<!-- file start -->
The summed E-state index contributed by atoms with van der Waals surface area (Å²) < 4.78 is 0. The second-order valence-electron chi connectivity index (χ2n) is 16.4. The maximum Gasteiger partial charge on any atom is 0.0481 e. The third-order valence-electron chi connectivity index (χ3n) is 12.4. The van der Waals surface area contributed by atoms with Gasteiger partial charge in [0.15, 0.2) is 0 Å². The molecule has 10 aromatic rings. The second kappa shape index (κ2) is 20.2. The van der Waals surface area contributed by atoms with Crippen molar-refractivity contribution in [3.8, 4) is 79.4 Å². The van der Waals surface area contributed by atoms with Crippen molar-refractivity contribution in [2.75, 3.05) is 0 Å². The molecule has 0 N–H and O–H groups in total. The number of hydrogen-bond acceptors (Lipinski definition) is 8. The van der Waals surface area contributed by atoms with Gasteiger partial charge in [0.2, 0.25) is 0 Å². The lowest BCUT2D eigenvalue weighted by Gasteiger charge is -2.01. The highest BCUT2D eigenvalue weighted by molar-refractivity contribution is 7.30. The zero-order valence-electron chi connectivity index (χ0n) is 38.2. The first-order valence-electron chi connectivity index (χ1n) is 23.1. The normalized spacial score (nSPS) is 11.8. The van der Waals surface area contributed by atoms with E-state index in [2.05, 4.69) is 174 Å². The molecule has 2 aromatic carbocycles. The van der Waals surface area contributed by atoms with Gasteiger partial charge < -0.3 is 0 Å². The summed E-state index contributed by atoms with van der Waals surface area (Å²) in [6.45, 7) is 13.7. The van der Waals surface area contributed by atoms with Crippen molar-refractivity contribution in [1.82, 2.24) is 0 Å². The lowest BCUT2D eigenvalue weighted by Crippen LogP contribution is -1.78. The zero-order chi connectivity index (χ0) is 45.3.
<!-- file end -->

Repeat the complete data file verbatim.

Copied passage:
The summed E-state index contributed by atoms with van der Waals surface area (Å²) < 4.78 is 0. The second-order valence-electron chi connectivity index (χ2n) is 16.4. The maximum Gasteiger partial charge on any atom is 0.0481 e. The third-order valence-electron chi connectivity index (χ3n) is 12.4. The van der Waals surface area contributed by atoms with Gasteiger partial charge in [0.15, 0.2) is 0 Å². The molecule has 10 aromatic rings. The second kappa shape index (κ2) is 20.2. The van der Waals surface area contributed by atoms with Crippen molar-refractivity contribution in [3.8, 4) is 79.4 Å². The van der Waals surface area contributed by atoms with Crippen molar-refractivity contribution in [2.75, 3.05) is 0 Å². The molecule has 0 N–H and O–H groups in total. The number of hydrogen-bond acceptors (Lipinski definition) is 8. The van der Waals surface area contributed by atoms with Gasteiger partial charge in [0.2, 0.25) is 0 Å². The lowest BCUT2D eigenvalue weighted by Gasteiger charge is -2.01. The highest BCUT2D eigenvalue weighted by molar-refractivity contribution is 7.30. The zero-order valence-electron chi connectivity index (χ0n) is 38.2. The first-order valence-electron chi connectivity index (χ1n) is 23.1. The normalized spacial score (nSPS) is 11.8. The van der Waals surface area contributed by atoms with E-state index in [2.05, 4.69) is 174 Å². The molecule has 2 aromatic carbocycles. The van der Waals surface area contributed by atoms with Gasteiger partial charge < -0.3 is 0 Å². The summed E-state index contributed by atoms with van der Waals surface area (Å²) in [6.45, 7) is 13.7. The van der Waals surface area contributed by atoms with Crippen molar-refractivity contribution in [1.82, 2.24) is 0 Å². The lowest BCUT2D eigenvalue weighted by Crippen LogP contribution is -1.78. The zero-order chi connectivity index (χ0) is 45.3.